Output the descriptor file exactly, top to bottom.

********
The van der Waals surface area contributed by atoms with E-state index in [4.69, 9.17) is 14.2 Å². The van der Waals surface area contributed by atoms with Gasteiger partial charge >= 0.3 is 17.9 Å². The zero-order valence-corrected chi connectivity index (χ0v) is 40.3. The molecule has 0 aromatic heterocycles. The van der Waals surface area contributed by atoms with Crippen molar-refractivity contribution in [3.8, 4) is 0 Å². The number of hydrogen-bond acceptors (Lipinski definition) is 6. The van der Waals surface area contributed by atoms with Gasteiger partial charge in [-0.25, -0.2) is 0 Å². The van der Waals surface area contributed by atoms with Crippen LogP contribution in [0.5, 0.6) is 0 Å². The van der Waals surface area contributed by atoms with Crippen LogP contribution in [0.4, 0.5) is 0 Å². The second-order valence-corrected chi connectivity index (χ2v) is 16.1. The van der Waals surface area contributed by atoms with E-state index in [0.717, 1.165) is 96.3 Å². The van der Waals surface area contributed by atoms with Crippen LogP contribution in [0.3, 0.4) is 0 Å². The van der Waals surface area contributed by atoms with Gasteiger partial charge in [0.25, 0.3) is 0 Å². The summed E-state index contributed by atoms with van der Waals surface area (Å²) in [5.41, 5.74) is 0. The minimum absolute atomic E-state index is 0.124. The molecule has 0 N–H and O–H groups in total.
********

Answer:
The van der Waals surface area contributed by atoms with E-state index in [4.69, 9.17) is 14.2 Å². The van der Waals surface area contributed by atoms with Gasteiger partial charge >= 0.3 is 17.9 Å². The zero-order valence-corrected chi connectivity index (χ0v) is 40.3. The molecule has 0 aromatic heterocycles. The van der Waals surface area contributed by atoms with Crippen molar-refractivity contribution in [3.8, 4) is 0 Å². The number of hydrogen-bond acceptors (Lipinski definition) is 6. The van der Waals surface area contributed by atoms with Gasteiger partial charge in [-0.25, -0.2) is 0 Å². The van der Waals surface area contributed by atoms with Crippen LogP contribution in [0.5, 0.6) is 0 Å². The van der Waals surface area contributed by atoms with Crippen LogP contribution in [0.4, 0.5) is 0 Å². The second-order valence-corrected chi connectivity index (χ2v) is 16.1. The van der Waals surface area contributed by atoms with E-state index in [0.717, 1.165) is 96.3 Å². The van der Waals surface area contributed by atoms with Crippen LogP contribution in [0.3, 0.4) is 0 Å². The van der Waals surface area contributed by atoms with Gasteiger partial charge in [0.25, 0.3) is 0 Å². The summed E-state index contributed by atoms with van der Waals surface area (Å²) in [5.41, 5.74) is 0. The minimum absolute atomic E-state index is 0.124. The molecule has 0 N–H and O–H groups in total.